I want to start by saying I was among the few Packer fans who applauded when Aaron Rodgers plummeted on draft day and Green Bay had the forward thinking to draft him. I was literally talking to the TV with each passing pick, hoping he would fall.
Subsequently, I was one of the Packer fans who questioned whether Rodgers would ever be half the quarterback Brett Favre was after he struggled to assimilate in a back-up role to a man he seemed not to realize was a legend and state hero (until recently at least).
Somewhere along the line though, he figured it out. He had his struggles in pre-season, like every young quarterback does.
He got some hand-off duty playing behind the greatest iron man in the history of professional football and maybe all of sports. But somewhere in there, it clicked for the former Pac-10 standout.
He showed up on a Thursday night after Brett Favre went down with a mysterious injury during a pummeling at the hands of the Dallas Cowboys. Luckily it was on NFL Network, so no one really saw it. In fact, I had to go to a local bar and watch.
What fans saw that night was not the cocky California boy who didn't take kindly to a back-up role. No, what we saw was the transformation of a young player ready to take the next step.
Of course, Favre came back the next game, and Rodgers resumed his clipboard holding. But life had taken an inescapable detour for Aaron Rodgers. He had proven he was ready to take over for the only quarterback a generation of Packer fans had ever known.
No one needs to be reminded of what followed, from the famous Favre interception that cost the Packers a chance at a Super Bowl that year, or the retirement, reinstatement, trade, re-retirement, and potential re- reinstatement although it's not a re- reinstatement because he never officially retired, just wanted to play somewhere else and now my head hurts.
In his first full season as a starter, Rodgers dazzled, finishing fourth in the league in passing yards while tossing more than twice as many touchdowns as interceptions.
The stats are nice. It was one of the greatest statistical seasons in Packers history, including anything No. 4 ever put up. But the final board said six wins and ten losses.
That just won't cut it in cheesehead country.
John Madden once talked about how great Favre was in terms of his ability to impact not just one game, but the entirety of a season. He would say that Brett Favre was so good, that by himself he was worth eight victories.
In his prime, he definitely was. It is A-Rod's turn to put himself in that class.
The Packers have five legitimate threats at the receiver position, not to mention a proven tight end to go along with an extremely talented young one.
The running game should be improved with the health of Ryan Grant and Brandon Jackson, not to mention some stability on the offensive line. Coach Mike McCarthy loves the play-action pass, and it could really help improve the Packers pathetic red zone offense.
Without these things in place, Rodgers put up incredible numbers last season, despite battling injuries himself. The Packers lost a ton of close games and could have very easily been a playoff team.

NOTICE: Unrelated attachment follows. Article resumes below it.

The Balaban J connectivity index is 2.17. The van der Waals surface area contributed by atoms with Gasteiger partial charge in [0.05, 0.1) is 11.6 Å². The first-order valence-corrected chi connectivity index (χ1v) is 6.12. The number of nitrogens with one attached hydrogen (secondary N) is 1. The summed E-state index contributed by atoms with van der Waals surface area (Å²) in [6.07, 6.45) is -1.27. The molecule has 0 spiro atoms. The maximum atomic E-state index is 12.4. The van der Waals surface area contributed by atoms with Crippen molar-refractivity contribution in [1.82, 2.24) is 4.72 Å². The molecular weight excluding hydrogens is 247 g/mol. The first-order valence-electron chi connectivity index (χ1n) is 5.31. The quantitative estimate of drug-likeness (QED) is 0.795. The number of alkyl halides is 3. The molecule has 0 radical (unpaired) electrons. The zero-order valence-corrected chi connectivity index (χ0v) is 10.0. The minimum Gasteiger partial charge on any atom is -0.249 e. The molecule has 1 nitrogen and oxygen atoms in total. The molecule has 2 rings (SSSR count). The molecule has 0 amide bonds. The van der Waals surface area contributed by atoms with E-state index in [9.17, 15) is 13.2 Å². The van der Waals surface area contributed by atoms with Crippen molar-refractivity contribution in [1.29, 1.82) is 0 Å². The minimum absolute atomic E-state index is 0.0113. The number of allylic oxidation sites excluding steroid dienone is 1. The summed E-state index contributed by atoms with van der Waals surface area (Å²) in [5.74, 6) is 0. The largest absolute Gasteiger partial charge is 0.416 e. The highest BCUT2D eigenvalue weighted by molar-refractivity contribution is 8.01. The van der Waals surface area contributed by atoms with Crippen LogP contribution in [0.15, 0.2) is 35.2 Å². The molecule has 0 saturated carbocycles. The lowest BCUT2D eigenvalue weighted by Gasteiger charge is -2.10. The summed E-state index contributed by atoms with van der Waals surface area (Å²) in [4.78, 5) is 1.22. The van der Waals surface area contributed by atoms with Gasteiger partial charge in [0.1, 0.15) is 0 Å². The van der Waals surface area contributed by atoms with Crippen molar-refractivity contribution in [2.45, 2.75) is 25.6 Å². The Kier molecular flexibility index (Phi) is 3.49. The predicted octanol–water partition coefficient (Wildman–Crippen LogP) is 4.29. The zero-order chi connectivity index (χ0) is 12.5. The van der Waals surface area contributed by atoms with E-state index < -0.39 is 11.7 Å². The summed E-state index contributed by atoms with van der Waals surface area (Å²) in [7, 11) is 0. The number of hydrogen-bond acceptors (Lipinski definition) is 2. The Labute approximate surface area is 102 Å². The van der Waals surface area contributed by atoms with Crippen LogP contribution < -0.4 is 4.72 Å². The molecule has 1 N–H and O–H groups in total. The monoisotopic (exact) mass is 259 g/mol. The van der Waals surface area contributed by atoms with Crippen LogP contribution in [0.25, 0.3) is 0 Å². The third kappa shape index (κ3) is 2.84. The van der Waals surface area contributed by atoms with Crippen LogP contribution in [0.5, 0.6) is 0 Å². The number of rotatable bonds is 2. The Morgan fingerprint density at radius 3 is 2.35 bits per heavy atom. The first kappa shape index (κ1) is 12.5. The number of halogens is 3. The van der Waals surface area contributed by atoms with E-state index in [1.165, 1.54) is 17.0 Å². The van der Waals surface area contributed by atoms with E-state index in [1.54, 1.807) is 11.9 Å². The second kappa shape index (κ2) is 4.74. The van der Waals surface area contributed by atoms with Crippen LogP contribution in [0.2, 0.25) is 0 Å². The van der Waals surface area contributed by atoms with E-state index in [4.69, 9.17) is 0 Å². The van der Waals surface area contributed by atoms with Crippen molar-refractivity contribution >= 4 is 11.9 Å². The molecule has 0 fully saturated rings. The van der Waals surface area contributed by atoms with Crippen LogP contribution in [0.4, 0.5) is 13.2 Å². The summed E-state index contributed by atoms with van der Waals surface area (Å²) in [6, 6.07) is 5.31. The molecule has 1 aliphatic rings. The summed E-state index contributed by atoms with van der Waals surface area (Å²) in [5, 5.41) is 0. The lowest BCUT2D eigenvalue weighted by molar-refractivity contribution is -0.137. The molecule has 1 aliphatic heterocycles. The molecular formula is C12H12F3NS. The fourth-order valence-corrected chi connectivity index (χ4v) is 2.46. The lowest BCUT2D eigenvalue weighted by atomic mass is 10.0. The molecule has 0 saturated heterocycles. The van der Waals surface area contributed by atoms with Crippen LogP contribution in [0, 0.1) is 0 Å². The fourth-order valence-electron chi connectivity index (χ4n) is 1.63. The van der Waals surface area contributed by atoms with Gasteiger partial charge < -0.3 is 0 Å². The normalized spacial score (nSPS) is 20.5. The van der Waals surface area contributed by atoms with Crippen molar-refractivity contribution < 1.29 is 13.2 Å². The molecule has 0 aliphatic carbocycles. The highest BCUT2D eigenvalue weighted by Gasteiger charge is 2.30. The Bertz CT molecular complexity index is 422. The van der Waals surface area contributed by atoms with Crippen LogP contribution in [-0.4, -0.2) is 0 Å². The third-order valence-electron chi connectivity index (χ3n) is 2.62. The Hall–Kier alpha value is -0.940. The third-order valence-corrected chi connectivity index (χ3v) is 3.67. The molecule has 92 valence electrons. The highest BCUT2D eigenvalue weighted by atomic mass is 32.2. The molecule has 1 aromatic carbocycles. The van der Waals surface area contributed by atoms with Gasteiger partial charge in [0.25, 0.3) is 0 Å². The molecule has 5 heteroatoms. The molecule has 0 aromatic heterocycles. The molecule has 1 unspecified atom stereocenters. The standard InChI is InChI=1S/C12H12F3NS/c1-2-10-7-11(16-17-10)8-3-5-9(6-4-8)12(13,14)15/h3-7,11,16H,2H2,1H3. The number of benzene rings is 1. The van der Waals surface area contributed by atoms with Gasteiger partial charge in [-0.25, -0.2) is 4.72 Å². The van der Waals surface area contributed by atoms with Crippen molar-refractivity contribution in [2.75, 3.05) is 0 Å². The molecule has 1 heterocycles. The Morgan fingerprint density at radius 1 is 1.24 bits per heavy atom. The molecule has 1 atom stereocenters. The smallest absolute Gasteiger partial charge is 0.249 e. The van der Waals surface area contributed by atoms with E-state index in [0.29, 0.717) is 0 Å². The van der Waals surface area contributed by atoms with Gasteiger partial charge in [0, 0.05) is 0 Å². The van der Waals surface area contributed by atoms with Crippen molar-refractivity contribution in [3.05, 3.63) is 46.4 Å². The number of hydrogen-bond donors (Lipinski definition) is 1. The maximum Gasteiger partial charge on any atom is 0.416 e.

There will be no excuses this year, especially now that you know who isn't going you know where.
When the defense gets a huge turnover, it's time to put it in the end zone instead of between the uprights. When the team gets in the red zone, it is time to score 6 instead of 3.
When the game is on the line and you need a field goal to win it, it's time to get to the 15-yard line, not the 35-yard line. When you have a man running down the seam, it's time to hit him in stride instead of off target so has to make a diving catch, nullifying a sure touchdown.
What's more than that Aaron Rodgers, it is time to live the kind of maturity and growth you've talked about since what's his name left Green Bay.
If you want to be talked about on a first-name basis like Brett, or Peyton, or Tom, then it is time to show you are worth eight victories a year.
It is time to show you can carry a team to a division crown, a playoff berth, and be a threat in the NFC despite living in the biggest shadow in franchise history.
Packer fans were scared to let Brett Favre play in Minnesota because of what it might mean for that offense and that team next door.
It means more to Green Bay.
Because if Aaron Rodgers could have matched Brett Favre blow for blow in a head to head match-up, then not only was Ted Thompson right in letting Brett go play in New York, but the Packers have taken the next step. Aaron Rodgers had taken the next step.
Rodgers won't have that burden now, but that is all the more reason why he ought to succeed. In fact, with the confidence of the QB's in Minny shattered, the Packers have as good a chance as any to win the North outright.
The fans at Lambeau cheering for the Green Bay Packers are the best fans in the world. Everyone says that, but it is only true in Green Bay.
They're ready for Aaron Rodgers to take the next step. They want him to. Aaron wants it too. He seems ready. Now all he has to do, is take it. The elusive next step.